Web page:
The FCC adopted the following items at its meeting on February 22, 2018.
FCC Proposes to Eliminate Requirement to File EEO Mid-Term Reports
The FCC issued a Notice of Proposed Rulemaking (NPRM) at its Feb. 22 meeting proposing to eliminate the requirement for broadcast stations to file Form 397 mid-term reports. The Rules currently require stations with 5 or more employees (or commonly-owned stations in the same market) to file Form 397 in conjunction with the statutorily-required mid-term EEO review. The NPRM states that most of the information contained in such reports is available in the public inspection file. The only information not otherwise available relates to whether the station are subject to a mid-term review. The NPRM proposes 2 alternative methods to inform the Commission whether it is subject to a mid-term review – either requiring subject stations to indicate on their annual EEO filing or by modifying the online public file database to so indicate.
We expect this proposal to be relatively non-controversial.
FCC Eliminates Requirement to Maintain Paper Copies of FCC Rules
The FCC eliminated the requirement that certain broadcast stations and cable operators make available to operators hard copies of the relevant FCC rules. Given the immediate availability of FCC Rules on the internet, the Report and Order finds the requirements to be unnecessarily burdensome. However, even with the elimination of the paper rule requirement, station personnel will continue to be required to be familiar with the rules governing their operation.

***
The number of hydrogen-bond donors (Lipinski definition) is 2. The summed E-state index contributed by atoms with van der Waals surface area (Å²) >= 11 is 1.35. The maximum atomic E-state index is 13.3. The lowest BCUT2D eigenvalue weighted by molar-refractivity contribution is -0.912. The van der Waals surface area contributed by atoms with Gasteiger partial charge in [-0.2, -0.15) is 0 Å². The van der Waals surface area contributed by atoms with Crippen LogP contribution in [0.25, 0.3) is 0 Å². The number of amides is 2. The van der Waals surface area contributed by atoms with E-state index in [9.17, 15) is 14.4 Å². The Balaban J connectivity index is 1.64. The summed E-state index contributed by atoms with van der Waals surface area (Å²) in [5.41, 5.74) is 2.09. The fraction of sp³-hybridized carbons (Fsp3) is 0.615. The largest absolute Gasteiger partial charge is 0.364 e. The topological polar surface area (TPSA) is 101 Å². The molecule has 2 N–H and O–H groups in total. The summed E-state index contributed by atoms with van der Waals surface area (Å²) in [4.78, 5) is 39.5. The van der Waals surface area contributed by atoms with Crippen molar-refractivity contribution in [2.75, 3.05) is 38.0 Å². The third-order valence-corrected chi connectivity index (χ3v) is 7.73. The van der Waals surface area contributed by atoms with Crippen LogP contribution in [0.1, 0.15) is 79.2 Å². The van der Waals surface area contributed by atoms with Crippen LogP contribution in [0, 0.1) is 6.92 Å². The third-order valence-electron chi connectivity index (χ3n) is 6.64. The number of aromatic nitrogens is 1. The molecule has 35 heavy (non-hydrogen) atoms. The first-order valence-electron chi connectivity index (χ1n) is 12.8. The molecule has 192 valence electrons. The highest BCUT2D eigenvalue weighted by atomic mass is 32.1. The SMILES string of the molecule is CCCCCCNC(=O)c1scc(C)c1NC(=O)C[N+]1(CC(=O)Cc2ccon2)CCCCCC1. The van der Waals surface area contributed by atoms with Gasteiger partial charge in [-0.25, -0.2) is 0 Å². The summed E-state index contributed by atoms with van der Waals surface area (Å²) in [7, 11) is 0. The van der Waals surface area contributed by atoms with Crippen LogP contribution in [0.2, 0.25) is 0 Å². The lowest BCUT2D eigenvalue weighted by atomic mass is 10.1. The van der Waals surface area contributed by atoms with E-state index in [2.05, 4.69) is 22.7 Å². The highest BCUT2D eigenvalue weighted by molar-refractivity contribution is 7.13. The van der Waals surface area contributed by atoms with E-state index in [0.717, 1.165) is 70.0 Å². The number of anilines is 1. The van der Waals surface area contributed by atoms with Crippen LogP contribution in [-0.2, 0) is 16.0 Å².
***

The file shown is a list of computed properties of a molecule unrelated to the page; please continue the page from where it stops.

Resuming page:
FCC Aims to Speed up the Introduction of new Technologies and Services
Under Section 7 of the Communications Act, 47 U.S.C. §157, Congress required the Commission to determine whether a new technology or service is in the public interest, and, if so, to complete a proceeding to authorize it within 1 year. New technologies or services must involve significant breakthroughs and cannot be foreseeable or incremental outgrowths of existing technologies.
To state the obvious, it has been rare for the Commission to comply with the time periods mandated by Section 7. In an effort to speed up the authorization of new technologies or services, the Commission adopted an NPRM at its Feb. 22 meeting proposing to establish new expedited approval procedures. These procedures will apply to applications for authorization of a new service or technology as well as petitions for rulemaking or waiver. If the proposed rules eventually re adopted, applicants requesting Section 7 consideration will have to so indicate on their filing, and the FCC staff will then have 90 days to decide whether the filing proposes a significant enough breakthrough to merit expedited consideration. If it decides in the affirmative, it will issue a public notice and will then have 1 year to take “some concrete action” on the petition or application.